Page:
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High school students hone automotive skills through hobby

Anna Mayes

November 22, 2019

Car: noun, a road vehicle. Restoration: noun, the action of returning something to the former owner, place or condition. Several juniors and seniors at West Point-Beemer are known as the “car guys” around campus, and they dab in car restoration.  

Senior Trevor Dickson works with small engines, brakes, suspension, exhaust and other systems.  He says that the jobs vary in challenging capabilities; they could take 10 minutes or all day. Dickson will sometimes work with a friend or two on a project.

The modifications he makes to his automobiles don’t affect his insurance because the insurance company doesn’t know about the “mods.”   His subwoofers are his favorite project that he’s done. Subwoofers are attachments to the audio system of a car, enabling it to enhance the bass and drums. He works on others’ cars as well as his own and doesn’t usually charge people.

 Trevor’s father, Keith, and his grandfather, Earl Boston, were both in the car business; they inspired him to work on cars as well. He started when his dad taught him skills as a young kid. Dickson works on cars because “it’s fun and satisfying.”

Senior Quintin Stewart does whatever needs to be done. He makes sure that vehicles run correctly and safely down the road. The challenge depends on what needs to be done; it can take 5 minutes or several days. His favorite “mod” he’s done to his car is with the wheels.

Stewart’s dad, Jeff, and stepdad, Jim Stalp, inspired him to work on cars. He does it because it’s a stress reliever. Fixing and working on cars also makes him happy to get his hands dirty. He started getting into cars when he was younger when he helped his dad work on his vehicles. 

Quintin has worked on cars a lot more since junior year.  He works by himself or with others, depending on what the job is. He works on his car and other vehicles. Quintin could charge, or could not, depending on the job and whom it’s for.

“It’s worth it to get into working on vehicles. You may or may not like it but even figuring out the little things to make your vehicle run better will save you tons of money doing it yourself rather than a shop doing it,” he stated.

Junior Evan Peterson’s specialty is painting cars. However, he also changes spark plugs, coil packs, and C02 sensors.  “I make ‘em loud; it’s my favorite” says Evan. 

He’s currently working on a ‘67 Chevelle. He has painted it already, and says that it turned out well. On the same car, he took the chrome off to paint it, sanded it down, painted it, and put the chrome siding back on.

Next, Peterson is going to work on a 1969 Chevrolet c10 with an inline 6 engine. The third generation engine is lighter compared to previous years’ while looking the same on the exterior. He needs to paint this truck, take the bed out, add new wood for the bed, and make it run again. 

He says that his first pickup inspired him: it was really rusty, and he didn’t pay people to fix it. He fixed the rust when he was 13; he spray painted it after that. Evan’s most recent sale on his 2002 GMC 2500; he made $500. He typically works alone but works on other people’s cars and vehicles. Evan loves the challenge of making an automobile look better and feels, “Painting is easy. Prep work sucks; it takes 12 hours to paint a car the right way.”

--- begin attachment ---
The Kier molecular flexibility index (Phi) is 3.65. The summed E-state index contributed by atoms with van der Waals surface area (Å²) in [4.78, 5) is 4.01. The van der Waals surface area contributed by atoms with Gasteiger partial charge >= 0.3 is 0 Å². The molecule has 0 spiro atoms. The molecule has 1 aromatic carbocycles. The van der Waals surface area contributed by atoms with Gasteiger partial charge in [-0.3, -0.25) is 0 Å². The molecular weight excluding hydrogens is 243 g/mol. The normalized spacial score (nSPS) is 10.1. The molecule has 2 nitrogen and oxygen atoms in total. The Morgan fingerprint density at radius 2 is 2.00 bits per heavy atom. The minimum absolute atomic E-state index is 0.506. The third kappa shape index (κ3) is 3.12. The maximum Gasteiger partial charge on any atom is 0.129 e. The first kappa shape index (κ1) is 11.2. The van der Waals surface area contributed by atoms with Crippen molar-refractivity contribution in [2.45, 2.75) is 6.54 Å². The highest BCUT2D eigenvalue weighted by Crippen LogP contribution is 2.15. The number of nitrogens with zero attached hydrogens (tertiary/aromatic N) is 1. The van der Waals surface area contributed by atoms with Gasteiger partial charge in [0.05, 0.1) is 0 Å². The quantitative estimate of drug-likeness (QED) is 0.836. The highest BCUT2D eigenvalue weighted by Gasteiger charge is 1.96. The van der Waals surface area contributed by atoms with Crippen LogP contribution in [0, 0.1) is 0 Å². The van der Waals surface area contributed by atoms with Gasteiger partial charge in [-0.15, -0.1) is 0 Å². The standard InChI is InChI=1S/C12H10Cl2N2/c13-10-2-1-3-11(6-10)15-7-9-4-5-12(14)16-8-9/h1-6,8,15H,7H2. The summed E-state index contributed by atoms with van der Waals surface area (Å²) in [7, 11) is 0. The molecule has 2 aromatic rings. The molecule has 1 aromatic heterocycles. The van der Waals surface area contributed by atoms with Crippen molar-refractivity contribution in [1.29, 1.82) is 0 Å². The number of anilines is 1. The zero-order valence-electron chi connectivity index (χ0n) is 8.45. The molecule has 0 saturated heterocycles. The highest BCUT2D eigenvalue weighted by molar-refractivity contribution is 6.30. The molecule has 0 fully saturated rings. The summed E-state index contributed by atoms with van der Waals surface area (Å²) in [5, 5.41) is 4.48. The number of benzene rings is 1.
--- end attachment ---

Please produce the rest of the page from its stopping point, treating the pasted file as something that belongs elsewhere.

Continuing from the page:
Peterson works on cars to keep his mind off other things. “It makes me feel accomplished.” 

Senior Christian Corrales tries to make the vehicle run as smoothly as possible by keeping up with maintenance. He makes sure that everything is up-to-date, and doesn’t need to be replaced. His dad inspired him to work hard for what he wants to do. His dad showed him how to regularly maintain their own vehicles. 

Depending on what the job at hand is, the time requirements vary from job to job. Something could be as simple as a light needing to be changed. Other jobs might require him to take apart the whole engine or transmission. The challenge is by how much experience one has to do the job. 

“I do it because I find it exciting- taking objects apart and making them work like they used to in the first place.” Corrales started rebuilding bikes. After bikes, he started on small engines in school, and it helped give him more knowledge on how things work. 

His favorite mod is adding a loud system with bigger subwoofers and making the quality sound good. 

Christian works with his brother, Jonnathon, if he doesn’t know what to do. An advantage to working with someone else is the workload can be divided, and it can make the job go a lot faster as well.  

            High school classes have helped the “car guys” as well. Technical Math has helped Quintin and Welding has helped Trevor and Christian. 

Trevor is going to Northeast Community College in the automotive field after high school; right now, he has an internship at Peterson’s Body and Paint Inc. in West Point. Quintin also plans to attend Northeast and work after that.

Evan is unsure whether his future will involve automobiles, but he is enjoying the time spent in the field now.  Christian plans to turn his hobby into a career by opening his own car shop. 

So if any students have car troubles, or need their cars restored, these four guys could definitely help.

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